So rushed are we to move to a bio- or food break or another session (woe unto those who attend conferences with back-to-back-to-back activities and nary a minute between activities) that reflection or conversations about what we've experienced or learned are either hurried or non-existent, limiting the staying power of the learning.
Some plays and musicals are 2 to 3 hours in length, sometimes with an intermission of 15 minutes. And for some that’s too long to sit; for me, when I’m engaged, it is perfect and with an intermission and an opportunity to chat with others, even better.
Why then are meetings cutting session length, even to 15 or fewer minutes?
I know it’s difficult to vary the length of sessions although I think if we provided guidance for participants about how to reflect and consider what they’ve learned versus running off to yet another activity, perhaps we could do better with the duration and delivery of sessions and the use of what was learned and its retention.
I asked Daniel Mayer, currently the executive director of The ArtsCenter in Carrboro, North Carolina who has worked at a number of arts organizations and theaters including Book-It Repertory Theatre and The Empty Space Theatre, both in Seattle, what he saw as the elements of theatre that are not now being incorporated into meetings and why.
(Mayer is also someone who has attended many meetings in his professional life).
Dan responded: “I think that theater is very conscious of something called ‘the fourth wall,’ the space between the stage and the audience and there is an engagement in a performance that is missing in meetings. There is never a moment that you ‘get lost’ in a meeting ... unless you fall asleep and dream of something more interesting than the meeting.
Both meetings and theater can engage but theater creates a world and invites you to enter that world; meetings are more static than that.
I understand that there are meetings that are exceptions to the rule (and there is plenty of theater that is boring) but the definition of success for a meeting and for theater can be very different. And, the answer is not for facilitators to be theatrical…”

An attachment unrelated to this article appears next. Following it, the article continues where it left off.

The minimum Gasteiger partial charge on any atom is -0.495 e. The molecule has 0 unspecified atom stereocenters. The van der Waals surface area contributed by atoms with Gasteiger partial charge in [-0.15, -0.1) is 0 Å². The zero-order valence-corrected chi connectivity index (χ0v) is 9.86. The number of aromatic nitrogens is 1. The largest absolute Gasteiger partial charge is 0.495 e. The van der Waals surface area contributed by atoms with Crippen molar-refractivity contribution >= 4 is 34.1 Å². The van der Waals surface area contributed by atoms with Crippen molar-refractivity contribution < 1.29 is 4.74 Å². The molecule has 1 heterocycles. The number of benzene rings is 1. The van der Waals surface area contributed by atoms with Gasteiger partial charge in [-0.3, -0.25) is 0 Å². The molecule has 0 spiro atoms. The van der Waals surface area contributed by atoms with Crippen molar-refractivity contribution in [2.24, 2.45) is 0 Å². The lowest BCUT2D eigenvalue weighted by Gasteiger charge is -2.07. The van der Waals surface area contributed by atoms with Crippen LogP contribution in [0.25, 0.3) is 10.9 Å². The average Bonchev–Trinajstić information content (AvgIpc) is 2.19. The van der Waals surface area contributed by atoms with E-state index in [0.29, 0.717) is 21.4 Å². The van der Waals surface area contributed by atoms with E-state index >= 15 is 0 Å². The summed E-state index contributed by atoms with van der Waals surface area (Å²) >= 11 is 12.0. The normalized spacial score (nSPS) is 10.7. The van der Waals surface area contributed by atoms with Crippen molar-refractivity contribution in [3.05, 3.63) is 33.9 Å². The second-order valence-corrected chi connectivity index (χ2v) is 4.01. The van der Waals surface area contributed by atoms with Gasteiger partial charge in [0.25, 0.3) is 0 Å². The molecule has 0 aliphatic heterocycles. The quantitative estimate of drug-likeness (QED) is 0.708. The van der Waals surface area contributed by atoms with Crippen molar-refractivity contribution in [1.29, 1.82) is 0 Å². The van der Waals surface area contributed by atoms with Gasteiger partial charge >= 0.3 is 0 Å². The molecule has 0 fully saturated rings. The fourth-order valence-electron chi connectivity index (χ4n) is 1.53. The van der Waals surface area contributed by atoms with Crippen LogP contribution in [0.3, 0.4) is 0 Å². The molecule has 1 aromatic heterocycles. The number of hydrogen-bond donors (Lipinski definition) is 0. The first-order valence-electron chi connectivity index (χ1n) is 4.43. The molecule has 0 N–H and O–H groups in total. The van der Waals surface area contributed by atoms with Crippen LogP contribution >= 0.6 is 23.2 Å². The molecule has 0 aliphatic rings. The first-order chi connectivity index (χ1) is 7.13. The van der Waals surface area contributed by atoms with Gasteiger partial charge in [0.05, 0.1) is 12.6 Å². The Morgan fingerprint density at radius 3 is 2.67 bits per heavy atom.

You’ve heard talk of experiential learning or experiences for people to have at meetings and in general. Even hotels are being designed to be “experiential.”
I asked colleague, Jeffrey Cufaude of Idea Architects, to help me understand the difference between experiential learning and experiences.
“If you asked this question to 10 meeting planners, I am fairly confident you would receive a wide range of answers given the lack of clarity with which the term is applied,” Cufaude said. “A common thread among their responses would likely be [something similar to the differences between being] ‘hands-on or interactive.’
“That’s fine, but achieving better results requires a more precise use of the term, one that specifies a deeper intention that can shape the meeting or session design,” he added.
Here are three desirable possibilities to better engage participants:
1. First, think about David Kolb’s experiential learning framework.
In it learners:
Meeting designers and session presenters can include interactive elements that move participants through this cycle.
2. Using deeply experiential formats that involve little formal presentation such as simulations, team exercises such as a ropes course, mock trials or debates, or case studies with role plays.
In such highly experiential formats, the learning comes from the doing, and it is surfaced and cemented in reflection, debriefing and discussion after the experience:
3. Attending more to the overall experience design as explored by B. Joseph Pine and James H. Gilmore in their book The Experience Economy: Work is Theater and Every Business a Stage.
After identifying core values or attributes they want associated with their conference, meeting designers would do a deep dive into identifying how to infuse them into every choice made for every element of the meeting experience. I often frame this as “clarifying the macro intention that should inform micro attention and choices.”
[See Ken Fischer’s example in one of two accompanying Friday With Joan newsletter articles that provides guidelines for creating a theatrical experience].
I also asked Jeffrey what makes a session “interactive” and/or “engaging”?
He responded: “Simply put, an interactive session intentionally shifts participants from passive consumers of the content and community to active participants in their co-creation.
“Speakers move from talking at participants and presenting information to facilitating learning through use of session elements that effectively blend their ideas and insights with participants’ knowledge and experiences,” Cufaude said.